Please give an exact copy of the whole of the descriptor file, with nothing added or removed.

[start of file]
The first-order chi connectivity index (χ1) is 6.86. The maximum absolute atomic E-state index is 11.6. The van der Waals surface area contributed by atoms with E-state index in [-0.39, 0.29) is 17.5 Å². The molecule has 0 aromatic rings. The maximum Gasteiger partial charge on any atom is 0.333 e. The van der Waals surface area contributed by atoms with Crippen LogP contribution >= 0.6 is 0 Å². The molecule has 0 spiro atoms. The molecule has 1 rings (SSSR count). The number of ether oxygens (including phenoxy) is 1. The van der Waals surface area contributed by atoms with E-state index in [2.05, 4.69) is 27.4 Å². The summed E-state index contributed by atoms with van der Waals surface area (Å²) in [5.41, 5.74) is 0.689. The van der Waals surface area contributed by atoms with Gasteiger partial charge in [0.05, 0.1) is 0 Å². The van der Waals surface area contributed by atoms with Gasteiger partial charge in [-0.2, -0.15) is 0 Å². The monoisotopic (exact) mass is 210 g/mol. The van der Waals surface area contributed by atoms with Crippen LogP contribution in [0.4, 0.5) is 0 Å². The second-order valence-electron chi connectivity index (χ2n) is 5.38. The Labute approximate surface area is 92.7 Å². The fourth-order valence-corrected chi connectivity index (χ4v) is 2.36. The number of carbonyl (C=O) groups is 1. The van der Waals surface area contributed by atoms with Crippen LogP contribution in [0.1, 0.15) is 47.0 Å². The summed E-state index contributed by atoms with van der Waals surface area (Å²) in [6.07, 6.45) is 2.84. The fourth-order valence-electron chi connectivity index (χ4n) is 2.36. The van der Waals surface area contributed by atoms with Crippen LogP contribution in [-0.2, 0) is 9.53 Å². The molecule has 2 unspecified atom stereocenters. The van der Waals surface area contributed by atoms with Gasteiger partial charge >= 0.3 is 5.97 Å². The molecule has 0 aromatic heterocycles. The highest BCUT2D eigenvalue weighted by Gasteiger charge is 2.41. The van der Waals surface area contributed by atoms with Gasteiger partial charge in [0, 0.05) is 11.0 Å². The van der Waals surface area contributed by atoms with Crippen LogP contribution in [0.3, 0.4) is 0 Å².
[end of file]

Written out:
The first-order chi connectivity index (χ1) is 6.86. The maximum absolute atomic E-state index is 11.6. The van der Waals surface area contributed by atoms with E-state index in [-0.39, 0.29) is 17.5 Å². The molecule has 0 aromatic rings. The maximum Gasteiger partial charge on any atom is 0.333 e. The van der Waals surface area contributed by atoms with Crippen LogP contribution >= 0.6 is 0 Å². The molecule has 0 spiro atoms. The molecule has 1 rings (SSSR count). The number of ether oxygens (including phenoxy) is 1. The van der Waals surface area contributed by atoms with E-state index in [2.05, 4.69) is 27.4 Å². The summed E-state index contributed by atoms with van der Waals surface area (Å²) in [5.41, 5.74) is 0.689. The van der Waals surface area contributed by atoms with Gasteiger partial charge in [0.05, 0.1) is 0 Å². The van der Waals surface area contributed by atoms with Gasteiger partial charge in [-0.2, -0.15) is 0 Å². The monoisotopic (exact) mass is 210 g/mol. The van der Waals surface area contributed by atoms with Crippen LogP contribution in [0.4, 0.5) is 0 Å². The second-order valence-electron chi connectivity index (χ2n) is 5.38. The Labute approximate surface area is 92.7 Å². The fourth-order valence-corrected chi connectivity index (χ4v) is 2.36. The number of carbonyl (C=O) groups is 1. The van der Waals surface area contributed by atoms with Crippen LogP contribution in [0.1, 0.15) is 47.0 Å². The summed E-state index contributed by atoms with van der Waals surface area (Å²) in [6.07, 6.45) is 2.84. The fourth-order valence-electron chi connectivity index (χ4n) is 2.36. The van der Waals surface area contributed by atoms with Crippen LogP contribution in [-0.2, 0) is 9.53 Å². The molecule has 2 unspecified atom stereocenters. The van der Waals surface area contributed by atoms with Gasteiger partial charge >= 0.3 is 5.97 Å². The molecule has 0 aromatic heterocycles. The highest BCUT2D eigenvalue weighted by Gasteiger charge is 2.41. The van der Waals surface area contributed by atoms with Gasteiger partial charge in [0, 0.05) is 11.0 Å². The van der Waals surface area contributed by atoms with Crippen LogP contribution in [0.3, 0.4) is 0 Å².